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How to Make Your Rental’s Entryway More Accessible

Elderly West Richland Man Walking Up the Path to the Front DoorAs a West Richland rental property owner, the safety of your tenants is a top priority. But you also need a property with significant curb appeal. The most profitable investment properties combine the two by building attractive, accessible entry areas. By securing that your tenants can come and go with ease, you can significantly lessen slips and falls on the property.

But an accessible entryway isn’t only about safety. By developing an accessible entry into your rental property, you can boost your potential renter demographic and attract seniors or renters with accessibility needs. Furthermore, we will pay attention to ways that you can make your property’s entryway both safer and more aesthetically pleasing.

Entry points to a house control access to the property. This is what makes them such an important aspect of preparing your home for tenants. Most single-family rental homes are not normally created with easy accessibility in mind. This is certainly true of older homes, which often come with safety hazards like rail-less steps or slippery walkway materials. Newer homes may have the same challenges, but improved building codes and a better understanding of universal design has drastically improved accessibility in countless ways.

No matter when your rental property was built, it’s vital to begin by evaluating it from an accessibility standpoint. To get a realistic portrayal of how accessible your rental home is, begin with a slow walk through entry areas, and check for potential issues. Walk from the edge of the property line up the driveway and front walkway. Observe how smooth the walkway surfaces are and whether there are damaged areas that might trip someone or cause a wheelchair to get stuck. It is better if you have a friend walk beside you.

You may be surprised at how narrow your front walkway is. Both damaged surfaces and narrow access points can make it challenging for some tenants to use them safely. This is also similar to right-angle turns. Try to replace sharp corners with curves instead. A gently curving pathway up to the front door will not only be more accessible, but it will add an enticing feature to the front of the house as well.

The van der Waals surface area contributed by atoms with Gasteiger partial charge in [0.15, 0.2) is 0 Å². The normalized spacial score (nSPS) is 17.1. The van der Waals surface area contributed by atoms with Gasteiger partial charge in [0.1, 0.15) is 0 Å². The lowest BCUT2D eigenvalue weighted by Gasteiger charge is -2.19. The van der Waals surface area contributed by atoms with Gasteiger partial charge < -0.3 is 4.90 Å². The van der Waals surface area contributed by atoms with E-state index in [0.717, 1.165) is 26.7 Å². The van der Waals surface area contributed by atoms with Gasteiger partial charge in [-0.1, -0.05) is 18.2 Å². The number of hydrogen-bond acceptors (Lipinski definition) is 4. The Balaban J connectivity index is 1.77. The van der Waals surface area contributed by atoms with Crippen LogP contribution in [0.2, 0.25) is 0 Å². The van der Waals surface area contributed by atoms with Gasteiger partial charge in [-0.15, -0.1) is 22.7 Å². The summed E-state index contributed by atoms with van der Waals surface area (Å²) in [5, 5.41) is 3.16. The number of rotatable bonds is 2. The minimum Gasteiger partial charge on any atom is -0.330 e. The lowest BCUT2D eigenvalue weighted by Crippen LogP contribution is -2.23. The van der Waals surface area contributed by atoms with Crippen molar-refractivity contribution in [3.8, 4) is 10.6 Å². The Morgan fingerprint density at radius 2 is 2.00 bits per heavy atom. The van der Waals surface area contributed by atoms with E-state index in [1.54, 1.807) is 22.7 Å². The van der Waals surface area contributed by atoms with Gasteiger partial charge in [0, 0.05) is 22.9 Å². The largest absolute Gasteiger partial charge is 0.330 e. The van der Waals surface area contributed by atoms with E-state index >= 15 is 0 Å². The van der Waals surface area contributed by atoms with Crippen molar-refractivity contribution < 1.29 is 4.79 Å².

Another big trouble area for entryway accessibility is the front steps. Although common, steps can make it very difficult for some tenants to come and go safely. This is particularly true if your rental property is in an area where ice and snow can be an issue. The best home designs have no steps into the house. But even though your property has one already, there are things you can do to make your entryway more accessible.

If your rental home doesn’t have it already, start by installing a solid handrail and good exterior lighting. Railings should extend at least one foot beyond the bottom of the stairs, and lights should be perfectly placed for clear illumination of each step. Also, think about adding non-slip strips or material to the steps.

If your accessibility planning needs you to invest some money into enhancing your front steps, consider using that same money to replace them entirely. Based on how high the front doorstep is, it might be more cost-effective to create a staircase to the front door. Most of the best entryway ramps don’t even look like ramps. Actually, they were designed so well that they look no different from a slightly raised cement walkway with a gradual upward slope. In this fashion, you can upgrade the curb appeal of your property while still adding a low-profile ramp that will significantly enhance the safety of the entry areas.

 

Are you looking for more ways to make your rental safer – and expand your renter demographic at the same time? Feel free to contact Real Property Management Tri-Cities by reaching out online or give us a call at 509-572-5440.

We are pledged to the letter and spirit of U.S. policy for the achievement of equal housing opportunity throughout the Nation. See Equal Housing Opportunity Statement for more information.